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A Birth-Chart for the USA
by Dane Rudhyar, 1974


Table of Contents

The Birth of the United States
as a Collective Person
- 6

If we decide to take the time of the vote accepting Jefferson's Declaration of Independence as the moment of the symbolical "first breath" marking the true birth-time of the United States of America, from an astrological point of view a serious difficulty remains because of the imprecision of historical records. How can we determine exactly when this vote was taken?
      A very peculiar and, as far as I know, totally unsubstantiated belief has existed among astrologers that the Declaration of Independence was voted upon at about 2 A.M. in the morning of July 4 giving the birth chart of the United States a Gemini Ascendant. Other astrologers, apparently on the basis of an entry in Jefferson's diary' claim that the vote on the Declaration was taken at noon. Several records refer to some time "in the evening," but it is pointed out that "evening" in those days was understood to begin after a main meal usually taken around four P.M.(6) In his book The True Thomas Jefferson and quoted in Internationalism by St. John Tucker (Chicago, 1919) Eleroy Curtis tells an amusing story that provides a very human touch to the adoption of this most famous document:
The Convention met in a hall adjoining a livery stable and the day was hot. Jefferson's production met with sharp criticism, at first. A phrase here and there was pulled out, a word changed, and the punctuation altered. But in the heat of the day a swarm of green livery-stable flies entered the window and began to bite the silk-stockinged legs of the delegates until the blood came. Under these conditions debate became impossible and the Continental Congress adopted the Declaration as it stands.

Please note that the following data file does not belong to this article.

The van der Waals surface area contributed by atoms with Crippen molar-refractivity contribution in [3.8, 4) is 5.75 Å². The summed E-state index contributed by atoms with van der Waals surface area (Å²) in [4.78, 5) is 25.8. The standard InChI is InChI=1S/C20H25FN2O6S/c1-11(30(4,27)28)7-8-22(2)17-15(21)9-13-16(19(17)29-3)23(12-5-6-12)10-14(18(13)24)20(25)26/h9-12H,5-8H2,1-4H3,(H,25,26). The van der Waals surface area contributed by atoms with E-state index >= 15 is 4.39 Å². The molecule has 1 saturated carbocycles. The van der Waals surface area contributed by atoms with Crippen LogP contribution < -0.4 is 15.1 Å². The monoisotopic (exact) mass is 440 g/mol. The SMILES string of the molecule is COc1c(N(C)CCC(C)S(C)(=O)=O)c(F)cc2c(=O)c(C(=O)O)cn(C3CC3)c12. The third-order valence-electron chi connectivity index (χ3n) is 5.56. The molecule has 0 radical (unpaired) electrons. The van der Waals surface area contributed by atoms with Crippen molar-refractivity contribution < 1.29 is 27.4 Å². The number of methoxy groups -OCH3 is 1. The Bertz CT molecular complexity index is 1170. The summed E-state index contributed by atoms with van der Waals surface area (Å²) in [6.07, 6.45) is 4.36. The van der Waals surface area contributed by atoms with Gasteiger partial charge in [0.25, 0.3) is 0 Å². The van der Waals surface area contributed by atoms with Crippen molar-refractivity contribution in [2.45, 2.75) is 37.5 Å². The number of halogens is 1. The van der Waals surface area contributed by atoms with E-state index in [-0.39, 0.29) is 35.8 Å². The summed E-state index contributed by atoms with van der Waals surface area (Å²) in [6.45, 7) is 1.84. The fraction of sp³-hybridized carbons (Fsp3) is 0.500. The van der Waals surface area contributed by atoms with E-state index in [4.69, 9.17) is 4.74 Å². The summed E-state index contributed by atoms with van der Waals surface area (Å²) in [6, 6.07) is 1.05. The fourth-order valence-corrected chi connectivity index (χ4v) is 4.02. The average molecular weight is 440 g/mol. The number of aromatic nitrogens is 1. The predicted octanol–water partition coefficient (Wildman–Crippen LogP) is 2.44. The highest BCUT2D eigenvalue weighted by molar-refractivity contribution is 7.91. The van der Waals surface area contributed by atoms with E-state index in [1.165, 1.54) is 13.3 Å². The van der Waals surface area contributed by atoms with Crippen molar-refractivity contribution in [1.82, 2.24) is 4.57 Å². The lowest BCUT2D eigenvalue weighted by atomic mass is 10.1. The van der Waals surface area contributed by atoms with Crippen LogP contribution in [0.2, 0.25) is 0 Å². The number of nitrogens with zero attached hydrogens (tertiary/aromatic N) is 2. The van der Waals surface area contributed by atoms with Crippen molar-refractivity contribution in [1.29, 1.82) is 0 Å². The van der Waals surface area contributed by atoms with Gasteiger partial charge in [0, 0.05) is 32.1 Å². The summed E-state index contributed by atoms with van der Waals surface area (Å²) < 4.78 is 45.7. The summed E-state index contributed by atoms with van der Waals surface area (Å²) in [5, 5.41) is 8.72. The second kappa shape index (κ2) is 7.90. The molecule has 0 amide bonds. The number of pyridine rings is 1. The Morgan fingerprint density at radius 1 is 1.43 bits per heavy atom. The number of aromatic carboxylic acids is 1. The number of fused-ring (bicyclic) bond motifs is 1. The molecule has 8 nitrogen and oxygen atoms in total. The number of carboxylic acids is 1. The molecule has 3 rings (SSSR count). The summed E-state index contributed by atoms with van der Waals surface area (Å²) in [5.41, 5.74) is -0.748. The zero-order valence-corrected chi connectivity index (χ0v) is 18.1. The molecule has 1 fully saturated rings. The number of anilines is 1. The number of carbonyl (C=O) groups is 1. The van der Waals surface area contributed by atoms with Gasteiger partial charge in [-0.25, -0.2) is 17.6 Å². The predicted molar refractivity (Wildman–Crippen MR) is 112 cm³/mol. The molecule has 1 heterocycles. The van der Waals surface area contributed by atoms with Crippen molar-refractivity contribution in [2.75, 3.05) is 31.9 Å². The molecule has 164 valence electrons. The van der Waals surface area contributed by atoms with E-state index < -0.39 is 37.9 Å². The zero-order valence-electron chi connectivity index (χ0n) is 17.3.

A much more inspiring story is found in Manly P. Hall's book The Secret Destiny of America, in which it is said that the weary delegates were rather aimlessly discussing unimportant points when an unknown person present in the hall suddenly made an impassioned speech urging the adoption of the Declaration. This moved the delegates to vote at once; but when they turned to congratulate the speaker he had mysteriously disappeared. An interesting story; this nevertheless is hardly credible, for the hall of the Congress contained only a small number of men who must have- known each other very well after months of arduous deliberation, and they would certainly have noticed a stranger and inquired about his identity unless it were a case of mass hypnosis, which of course is not impossible.
      I have chosen a voting time just past 5 P.M on which to calculate the chart presented in this book. The basis for this time seems to have been a book by Dr. Sibley, a well-known English astrologer of the late eighteenth century who wrote about "the time the Americans chose to declare their defection from the mother country." The chart he calculated for that time gives 10:10 P.M., but the calculation of the Ascendant in the chart he gave is for the latitude of London. Taking into consideration the five hours of time difference between London and Philadelphia, we come to a time in Philadelphia of 5:10 P.M. I have rectified the time to 5h. 13'55" for reasons I will discuss presently. It is this chart, with Libra 208' at the Mid Heaven, and Sagittarius 1310' at the Ascendant which I consider to be the "seed-pattern" of the individuality and destiny of the United States of America as a collective person." [Note to the second, paperback, edition: See the Appendix for important material based on historical documents held in the Library of Congress affirming a 5:00 PM signing of the Declaration of Independence. This material was not included in the first edition of The Astrology of America's Destiny.]

6. Cf. The Liberty Bell by Charles E. Keyser (Philadelphia, 1901 and George Bancroft's The History of the United States. Another time also given is about 2 P.M., after which a committee was placed in charge of preparing a device for a seal of the United States of America (cf. History of the Seat of the U.S. by Gaillard Hunt, 1909).  Return

By permission of Leyla Rudhyar Hill
Copyright © 1974 by Dane Rudhyar
and Copyright © 2001 by Leyla Rudhyar Hill
All Rights Reserved.

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